Author: GLE Team | Published on 1 July 2023


As a teacher you will frequently collect data from your learners about their progress. In this tip you will learn how to make your data analysis more gender sensitive in order to better understand your learner needs, progress and challenges. 

Stage 1: Collect Data

Teachers often collect data from their learners, perhaps its attendance, lesson evaluations or exams or tests. Next time you have collected data from your learners follow the next steps to conduct a more gender sensitive analysis to see what additional information you learn about your learners from the data. 

Stage 2: Disaggregate Data

Break down the information you have collected from your learners into the following parts sex, age, disability ethnicity, language and other socio-cultural factors that may be relevant in your context. 

Stage 3: Interpret Data

Spend time looking at the disaggregated data and think about what you learn from looking at the data in this way. What does the data tell you about the learners in your class? Which groups/individuals are having their needs met? Who isn’t? How do you know? At this stage it’s also important to question your findings and the reasons for them. It is also important in this analysis to identify any gendered patterns in the data. Try to think of multiple “stories” the data you have collected and disaggregated is telling you. Once you have an idea, you can start coming up with actions and next steps connected to what you learn from this data.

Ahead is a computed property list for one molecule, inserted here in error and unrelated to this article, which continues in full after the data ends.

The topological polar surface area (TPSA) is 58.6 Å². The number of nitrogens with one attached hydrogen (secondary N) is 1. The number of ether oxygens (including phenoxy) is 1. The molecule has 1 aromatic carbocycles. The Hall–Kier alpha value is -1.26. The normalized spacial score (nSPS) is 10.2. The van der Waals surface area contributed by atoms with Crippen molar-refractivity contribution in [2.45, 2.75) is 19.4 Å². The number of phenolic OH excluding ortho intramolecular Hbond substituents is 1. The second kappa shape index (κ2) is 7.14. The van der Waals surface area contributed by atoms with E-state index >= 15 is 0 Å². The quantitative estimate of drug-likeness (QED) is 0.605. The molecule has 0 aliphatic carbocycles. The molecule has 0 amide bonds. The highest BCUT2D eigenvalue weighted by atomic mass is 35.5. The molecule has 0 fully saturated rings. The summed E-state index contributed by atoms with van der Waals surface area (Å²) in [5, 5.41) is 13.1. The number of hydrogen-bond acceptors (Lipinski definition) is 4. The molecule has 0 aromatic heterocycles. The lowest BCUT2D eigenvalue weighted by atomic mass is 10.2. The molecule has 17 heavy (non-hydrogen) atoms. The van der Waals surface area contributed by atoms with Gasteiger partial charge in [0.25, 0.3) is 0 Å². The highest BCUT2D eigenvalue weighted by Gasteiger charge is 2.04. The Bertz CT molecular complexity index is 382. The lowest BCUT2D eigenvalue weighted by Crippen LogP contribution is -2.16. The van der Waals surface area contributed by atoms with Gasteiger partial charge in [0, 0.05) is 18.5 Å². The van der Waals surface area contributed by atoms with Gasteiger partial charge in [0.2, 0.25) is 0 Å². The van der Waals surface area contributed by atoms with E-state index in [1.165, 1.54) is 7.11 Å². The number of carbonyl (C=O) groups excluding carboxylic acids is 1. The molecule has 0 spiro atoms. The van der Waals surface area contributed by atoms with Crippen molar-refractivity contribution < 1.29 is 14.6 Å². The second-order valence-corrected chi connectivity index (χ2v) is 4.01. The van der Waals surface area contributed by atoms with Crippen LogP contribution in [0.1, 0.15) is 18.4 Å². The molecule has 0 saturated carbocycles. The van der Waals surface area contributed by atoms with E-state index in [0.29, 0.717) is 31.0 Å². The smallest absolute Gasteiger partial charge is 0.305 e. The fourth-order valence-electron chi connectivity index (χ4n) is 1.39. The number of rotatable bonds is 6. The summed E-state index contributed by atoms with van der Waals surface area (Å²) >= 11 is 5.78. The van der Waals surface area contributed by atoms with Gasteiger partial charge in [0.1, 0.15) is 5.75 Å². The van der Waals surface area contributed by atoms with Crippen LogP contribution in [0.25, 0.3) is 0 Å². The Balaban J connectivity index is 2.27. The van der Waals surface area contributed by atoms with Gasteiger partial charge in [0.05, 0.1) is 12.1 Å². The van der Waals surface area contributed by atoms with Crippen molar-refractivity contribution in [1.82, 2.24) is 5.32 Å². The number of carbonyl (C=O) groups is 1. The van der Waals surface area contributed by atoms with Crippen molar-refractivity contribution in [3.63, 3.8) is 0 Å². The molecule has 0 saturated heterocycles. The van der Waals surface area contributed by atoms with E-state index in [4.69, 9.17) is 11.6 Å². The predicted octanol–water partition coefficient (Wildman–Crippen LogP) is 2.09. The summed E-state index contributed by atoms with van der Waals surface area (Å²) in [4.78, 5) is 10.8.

Gender Sensitive: to understand and give consideration to socio-cultural norms and discriminations in order to acknowledge the different rights, roles & responsibilities of women and men in the community and the relationships between them.

Want to know more about the GLE Team?

In a groundbreaking initiative, the British Council, under the English Connects programme, undertook a transformative mission to champion gender-inclusive practices in Sub-Saharan Africa with a cohort of 41 dedicated teacher educators and teachers from Ethiopia, Nigeria, Senegal, South Africa and Sudan. This dynamic group referred to as the GLE Team worked together to design this resource.

Read about our Creating Gender Pedagogy Resources for Teachers project: